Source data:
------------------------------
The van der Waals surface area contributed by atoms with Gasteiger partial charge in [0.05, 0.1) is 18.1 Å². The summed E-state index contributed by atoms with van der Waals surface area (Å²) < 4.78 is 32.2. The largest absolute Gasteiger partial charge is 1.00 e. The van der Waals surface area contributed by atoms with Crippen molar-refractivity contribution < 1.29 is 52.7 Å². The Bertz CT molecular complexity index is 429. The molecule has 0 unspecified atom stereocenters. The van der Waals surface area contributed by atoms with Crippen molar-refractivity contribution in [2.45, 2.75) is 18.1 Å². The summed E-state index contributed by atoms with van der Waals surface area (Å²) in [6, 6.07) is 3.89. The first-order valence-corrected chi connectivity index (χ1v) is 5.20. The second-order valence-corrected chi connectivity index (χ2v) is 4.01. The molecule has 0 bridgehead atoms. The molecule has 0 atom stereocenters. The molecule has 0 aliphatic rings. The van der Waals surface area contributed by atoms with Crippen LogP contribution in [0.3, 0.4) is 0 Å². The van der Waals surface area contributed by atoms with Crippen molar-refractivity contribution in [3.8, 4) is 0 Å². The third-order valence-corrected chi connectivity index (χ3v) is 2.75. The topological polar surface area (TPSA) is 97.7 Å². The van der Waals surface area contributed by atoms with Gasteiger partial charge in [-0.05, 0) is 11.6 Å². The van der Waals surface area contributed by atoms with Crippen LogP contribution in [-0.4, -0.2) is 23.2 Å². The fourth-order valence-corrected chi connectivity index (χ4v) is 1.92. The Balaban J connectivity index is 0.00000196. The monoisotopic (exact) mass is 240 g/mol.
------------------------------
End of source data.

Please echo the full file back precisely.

The van der Waals surface area contributed by atoms with Gasteiger partial charge in [0.05, 0.1) is 18.1 Å². The summed E-state index contributed by atoms with van der Waals surface area (Å²) < 4.78 is 32.2. The largest absolute Gasteiger partial charge is 1.00 e. The van der Waals surface area contributed by atoms with Crippen molar-refractivity contribution < 1.29 is 52.7 Å². The Bertz CT molecular complexity index is 429. The molecule has 0 unspecified atom stereocenters. The van der Waals surface area contributed by atoms with Crippen molar-refractivity contribution in [2.45, 2.75) is 18.1 Å². The summed E-state index contributed by atoms with van der Waals surface area (Å²) in [6, 6.07) is 3.89. The first-order valence-corrected chi connectivity index (χ1v) is 5.20. The second-order valence-corrected chi connectivity index (χ2v) is 4.01. The molecule has 0 bridgehead atoms. The molecule has 0 atom stereocenters. The molecule has 0 aliphatic rings. The van der Waals surface area contributed by atoms with Crippen LogP contribution in [0.3, 0.4) is 0 Å². The van der Waals surface area contributed by atoms with Crippen molar-refractivity contribution in [3.8, 4) is 0 Å². The third-order valence-corrected chi connectivity index (χ3v) is 2.75. The topological polar surface area (TPSA) is 97.7 Å². The van der Waals surface area contributed by atoms with Gasteiger partial charge in [-0.05, 0) is 11.6 Å². The van der Waals surface area contributed by atoms with Crippen LogP contribution in [-0.4, -0.2) is 23.2 Å². The fourth-order valence-corrected chi connectivity index (χ4v) is 1.92. The Balaban J connectivity index is 0.00000196. The monoisotopic (exact) mass is 240 g/mol.